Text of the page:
WHITENIGHT v. ELBEL et al
MEMORANDUM OPINION & ORDER denying 156 MOTION to Compel Discovery of Defendants filed by SHAWN LEE WHITENIGHT. Signed by Chief Magistrate Judge Cynthia Reed Eddy on 4/24/2019. (sms)
IN THE UNITED STATES DISTRICT COURT
FOR THE WESTERN DISTRICT OF PENNSYLVANIA
SHAWN LEE WHITENIGHT,
THOMAS ELBEL, et al.,
Civil Action No. 2:16-cv-00646-CRE
Chief United States Magistrate Judge
Cynthia Reed Eddy
MEMORANDUM OPINION AND ORDER
This lawsuit is one of two pro se civil rights lawsuits filed by former inmate Shawn
Whitenight, both of which allege that his rights were violated, in numerous respects, during his
incarceration in the Jefferson County Jail in 2014. This lawsuit primarily concerns Plaintiff’s
allegations concerning his complaints regarding a lack of sufficiency of medical care and his
placement on suicide watch as a result of his complaints regarding his medical care. The
companion lawsuit alleges that the Defendants violated his attorney/client communications in
various respects. Both lawsuits have involved significant written discovery issued by Mr.
Whitenight, as well as repeated motions to compel discovery and attempts to have defense
counsel sanctioned which were denied by the Court.
In the instant case, there is a pending motion filed by Plaintiff to compel defendants to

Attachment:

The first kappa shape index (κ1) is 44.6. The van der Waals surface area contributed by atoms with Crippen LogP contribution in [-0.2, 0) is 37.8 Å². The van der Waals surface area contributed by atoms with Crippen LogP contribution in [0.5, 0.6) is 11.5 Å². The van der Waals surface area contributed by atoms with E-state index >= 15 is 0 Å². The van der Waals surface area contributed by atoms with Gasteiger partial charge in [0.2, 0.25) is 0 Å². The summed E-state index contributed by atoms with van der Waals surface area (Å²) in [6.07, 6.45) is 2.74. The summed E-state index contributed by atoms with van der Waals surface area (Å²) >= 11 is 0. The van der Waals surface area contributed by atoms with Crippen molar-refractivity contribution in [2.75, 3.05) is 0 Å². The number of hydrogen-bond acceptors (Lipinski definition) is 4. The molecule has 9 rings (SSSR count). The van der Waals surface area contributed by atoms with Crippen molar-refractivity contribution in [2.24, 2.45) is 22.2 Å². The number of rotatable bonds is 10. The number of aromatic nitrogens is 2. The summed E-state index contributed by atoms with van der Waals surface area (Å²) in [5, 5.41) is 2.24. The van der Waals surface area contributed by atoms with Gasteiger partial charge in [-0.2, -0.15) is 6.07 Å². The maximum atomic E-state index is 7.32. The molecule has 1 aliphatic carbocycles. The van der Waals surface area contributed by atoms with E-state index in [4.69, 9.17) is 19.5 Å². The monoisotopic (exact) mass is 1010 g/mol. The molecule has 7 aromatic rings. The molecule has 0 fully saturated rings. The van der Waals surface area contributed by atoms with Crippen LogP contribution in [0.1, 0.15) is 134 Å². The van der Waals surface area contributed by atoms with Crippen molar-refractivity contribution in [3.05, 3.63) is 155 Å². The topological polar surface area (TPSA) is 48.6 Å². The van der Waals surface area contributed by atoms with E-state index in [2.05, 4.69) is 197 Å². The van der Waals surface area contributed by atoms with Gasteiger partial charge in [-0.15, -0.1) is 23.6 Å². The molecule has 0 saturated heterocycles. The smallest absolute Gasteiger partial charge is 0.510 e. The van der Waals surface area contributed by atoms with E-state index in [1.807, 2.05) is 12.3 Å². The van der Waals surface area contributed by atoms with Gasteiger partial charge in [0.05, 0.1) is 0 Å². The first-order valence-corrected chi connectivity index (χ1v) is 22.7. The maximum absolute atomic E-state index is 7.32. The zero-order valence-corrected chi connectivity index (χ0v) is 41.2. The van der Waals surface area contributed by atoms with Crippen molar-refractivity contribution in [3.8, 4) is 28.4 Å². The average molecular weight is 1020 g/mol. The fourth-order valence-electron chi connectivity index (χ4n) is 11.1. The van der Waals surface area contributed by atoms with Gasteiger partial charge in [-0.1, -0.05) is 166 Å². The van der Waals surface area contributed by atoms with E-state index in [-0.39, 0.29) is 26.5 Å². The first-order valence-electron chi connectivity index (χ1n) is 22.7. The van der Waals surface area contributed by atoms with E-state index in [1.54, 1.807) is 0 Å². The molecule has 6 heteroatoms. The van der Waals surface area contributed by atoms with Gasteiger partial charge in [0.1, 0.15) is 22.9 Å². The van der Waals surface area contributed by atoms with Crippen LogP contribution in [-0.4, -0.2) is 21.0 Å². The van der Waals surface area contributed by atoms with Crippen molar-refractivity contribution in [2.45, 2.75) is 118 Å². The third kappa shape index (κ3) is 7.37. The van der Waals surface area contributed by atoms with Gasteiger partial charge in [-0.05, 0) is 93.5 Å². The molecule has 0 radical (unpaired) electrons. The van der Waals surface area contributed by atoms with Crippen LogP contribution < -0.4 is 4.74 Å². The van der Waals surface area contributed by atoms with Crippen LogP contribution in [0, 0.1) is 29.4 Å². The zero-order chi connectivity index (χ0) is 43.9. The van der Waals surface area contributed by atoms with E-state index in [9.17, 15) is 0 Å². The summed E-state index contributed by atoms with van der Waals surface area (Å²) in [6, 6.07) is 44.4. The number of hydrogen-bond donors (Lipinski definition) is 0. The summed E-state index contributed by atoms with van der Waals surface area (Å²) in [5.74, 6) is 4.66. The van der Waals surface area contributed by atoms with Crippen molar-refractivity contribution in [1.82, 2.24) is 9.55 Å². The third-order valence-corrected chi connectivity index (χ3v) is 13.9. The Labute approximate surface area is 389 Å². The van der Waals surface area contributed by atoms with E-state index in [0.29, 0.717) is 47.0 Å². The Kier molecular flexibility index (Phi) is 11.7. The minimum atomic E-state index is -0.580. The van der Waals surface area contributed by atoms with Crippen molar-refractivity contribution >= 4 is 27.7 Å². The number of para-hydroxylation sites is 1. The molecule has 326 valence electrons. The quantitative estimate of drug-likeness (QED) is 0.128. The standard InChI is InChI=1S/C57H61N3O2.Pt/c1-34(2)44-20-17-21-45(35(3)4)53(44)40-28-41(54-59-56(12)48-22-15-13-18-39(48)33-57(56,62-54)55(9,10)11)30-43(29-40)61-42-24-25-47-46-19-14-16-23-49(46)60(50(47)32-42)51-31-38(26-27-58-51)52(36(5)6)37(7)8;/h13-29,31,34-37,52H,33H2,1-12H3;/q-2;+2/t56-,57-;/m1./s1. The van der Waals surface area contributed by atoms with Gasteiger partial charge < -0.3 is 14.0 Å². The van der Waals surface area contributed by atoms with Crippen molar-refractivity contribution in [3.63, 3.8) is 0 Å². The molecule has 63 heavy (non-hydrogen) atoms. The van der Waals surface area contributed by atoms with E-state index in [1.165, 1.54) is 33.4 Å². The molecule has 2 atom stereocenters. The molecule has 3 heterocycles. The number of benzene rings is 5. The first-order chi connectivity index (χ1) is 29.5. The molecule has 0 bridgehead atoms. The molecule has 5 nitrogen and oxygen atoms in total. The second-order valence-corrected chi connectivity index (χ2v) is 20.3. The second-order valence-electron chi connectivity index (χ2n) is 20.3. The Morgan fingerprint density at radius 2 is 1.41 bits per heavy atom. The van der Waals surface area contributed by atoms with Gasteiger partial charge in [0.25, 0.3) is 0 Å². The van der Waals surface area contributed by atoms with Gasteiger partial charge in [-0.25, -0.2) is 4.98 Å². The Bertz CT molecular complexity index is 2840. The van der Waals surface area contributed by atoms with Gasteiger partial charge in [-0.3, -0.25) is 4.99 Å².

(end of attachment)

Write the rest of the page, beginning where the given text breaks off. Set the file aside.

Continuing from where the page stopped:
provide additional discovery. (ECF No. 156).
A. Relevant procedural history
Plaintiff served voluminous sets of discovery on each of the Defendants numbering in the
hundreds, all of which have been appropriately answered or legally appropriate objections have
been asserted. On May 22, 2018, the Court issued an Order (ECF No. 153) that provides, in
pertinent part, that “To the extent that Plaintiff challenges Defendants' responses to his previously
served discovery, he must file a motion to compel with the Court[.]” Id. The Court’s May 22,
2018 Order instructed that “Plaintiff should carefully consider each of Defendants' objections,
particularly the relevancy objections, keeping in mind the remaining issues in this case as
reflected in the Court's Order entered on 12/5/17. (ECF No. 103).” Id.
The “remaining issues in this case as reflected in the Court’s Order entered on 12/5/17”
are far more limited than the claims Plaintiff alleged in the Complaint. The Court’s December
5, 2017 Order dismissed:
Plaintiff’s claim for injunctive and declaratory relief against all